My drawing story is completely different. For a very long time I was convinced I couldn’t draw at all. I just didn’t have the talent. Looking back at art class in school, I feel like they never stressed the importance of studying references enough. I was always doodling in my school books for fun, but it never felt like that counted.

Fast-forward to when I’d finished university and my parents were celebrating their 25th wedding anniversary. I didn’t have much gift inspiration, and they joked about a “grown-up” child making a drawing for their parents—and the fact it was a joke tells you enough about how much the arts are respected unless you’re a Big Name. I often feel like our society expects people either to be a grand artist or talentless, and the fact that there must be a learning process in between is often completely neglected.

Anyway, I went through with it, and as I was drawing my parents from a reference photo, it turned out pretty okay (especially considering it was supposed to remind them of a child’s drawing). Most important of all, I had a lot of fun working on it. I’d been looking at a lot of art online since I’d last taken up a pencil, and combined with using a reference for the first time, I could see I’d massively improved since my last school drawing years earlier.

From that point on I let my more artsy friend Fie convince me to take part in courses on Skillshare to improve my drawing techniques and handlettering. Now, almost five years after that anniversary drawing, I actually feel like I’ve made some pretty things!

03 Fiery Mushroom - brush markers - 2017
Fiery Mushroom (brush markers)

Do you have any kind of special or unique signature, symbol, or feature you include in your work that you’d be willing to reveal?

As I mentioned above, you’ll find many fairy tale elements and queer characters in my writing. More specifically, you’ll encounter a lot of dragons and spiders. The dragons are a more conscious choice than the spiders, who just always happen to show up… Just like in real life, I suppose.

I don’t think I have any recurring elements in my visual art, but I’ve been using a signature since late 2016. It’s made up of the initials of both my pen name and legal name.

What advice would you give young aspiring artists?

I think it’s an important message that you can always learn and improve. That’s something I only truly learned from starting to draw. I’d always been “born” a writer: I started at a very young age and people told me I was talented. But I had to work to become better at visual art, and that made me realise that the reason why I’d loved writing all my life was that I’d been exposed to so many stories to learn from. Having played with words from a very young age, stories had never been the big “mystery” that a beautiful piece of art was. So what I mean to say is: people aren’t born a Grand Artist. They become them. And going down into history means you’ve worked hard, but also that you were lucky (or, in some cases, unlucky) enough to have your name picked up and talked about. But that luck, too, is something you can influence by promoting your work. Like doing interviews on awesome websites. 😉

04 Space Ace 2 for Tanouska - watercolour - 2018
Space Ace 2 (watercolour)

ASEXUALITY

Where on the spectrum do you identify?

I’m asexual and somewhere on the aromantic spectrum, but I usually go with “aro-spec” rather than a more specific label, because it’s difficult for me to figure that one out.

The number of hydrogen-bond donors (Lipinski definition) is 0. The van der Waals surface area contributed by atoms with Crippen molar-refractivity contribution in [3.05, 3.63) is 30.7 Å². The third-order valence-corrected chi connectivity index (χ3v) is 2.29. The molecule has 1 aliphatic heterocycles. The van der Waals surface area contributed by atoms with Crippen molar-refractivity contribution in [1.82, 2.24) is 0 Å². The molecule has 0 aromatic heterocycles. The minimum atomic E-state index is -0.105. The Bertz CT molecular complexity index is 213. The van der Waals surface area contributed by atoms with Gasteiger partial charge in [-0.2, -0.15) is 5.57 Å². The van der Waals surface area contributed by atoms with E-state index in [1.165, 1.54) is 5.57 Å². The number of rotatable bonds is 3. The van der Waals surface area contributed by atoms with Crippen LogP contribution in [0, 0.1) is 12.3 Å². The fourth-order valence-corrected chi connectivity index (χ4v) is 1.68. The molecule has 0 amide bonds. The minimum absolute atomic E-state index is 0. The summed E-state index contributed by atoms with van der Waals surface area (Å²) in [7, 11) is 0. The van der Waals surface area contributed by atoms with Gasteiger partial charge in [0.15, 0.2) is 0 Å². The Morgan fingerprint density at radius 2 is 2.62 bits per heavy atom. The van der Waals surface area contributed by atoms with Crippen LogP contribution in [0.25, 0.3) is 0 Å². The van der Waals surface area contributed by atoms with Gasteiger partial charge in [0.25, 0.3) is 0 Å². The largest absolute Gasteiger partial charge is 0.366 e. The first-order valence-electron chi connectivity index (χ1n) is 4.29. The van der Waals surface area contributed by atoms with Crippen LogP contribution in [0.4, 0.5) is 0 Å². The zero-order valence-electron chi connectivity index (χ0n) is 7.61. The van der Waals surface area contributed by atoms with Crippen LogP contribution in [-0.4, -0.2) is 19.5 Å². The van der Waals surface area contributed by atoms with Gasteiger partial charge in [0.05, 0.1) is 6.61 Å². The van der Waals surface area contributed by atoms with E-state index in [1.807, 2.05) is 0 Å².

Have you encountered any kind of ace prejudice or ignorance in your field?  If so, how do you handle it?

There’s certainly a lot of ignorance. Even in some queer organisations, it seems the A’s are often forgotten. I can only hope that my stories will spread more knowledge, while still being entertaining rather than feeling like a lecture.

05 Violet - ink - 2018
Violet (ink)

What’s the most common misconception about asexuality that you’ve encountered?

That asexuality would mean you never have sex. It can mean that, and I guess it does for me. There’s certainly nothing wrong with a life without sex. But for sex-positive aces it makes things all the more confusing to figure out their orientation when people keep asking: “But you’ve enjoyed having sex, how can you be ace?”

Aside from that, I think that asexuality and aromanticism are too often considered the same thing. This also makes it hard to find a label that fits you when you do experience romantic attraction but no sexual attraction, or the other way round. When different sources tell you that you need to feel things a certain, very specific way in order to identify as ace or aro, it can be a long search to find a label that fits. And of course not everyone needs to label their orientation, but in my own experience finding the names and other people who used them certainly helped to stop thinking I might be broken or wrong.

What advice would you give to any asexual individuals out there who might be struggling with their orientation?

You’re not alone and you’re not broken. For me it was a massive help to enter queer spaces (in my case on Tumblr) and read experiences from other queer people. It made me discover terms (like asexual and aromantic) which I’d never heard of before I made a Tumblr account almost 10 years ago. It showed me that they weren’t some kind of theoretical concept, but a whole spectrum of people who experienced things in different ways—and some of their experiences were just like mine! Suddenly I was no longer “the weird one”. Which actually took me some time to adapt to, because I’d become quite used to being “just odd” and labelling myself that way 😛

However, in the long run, learning about all flavours of queer (be it through books, blogs, or directly talking to others) taught me to be more open-minded in general and made me more comfortable with myself.

Finally, where can people find out more about your work?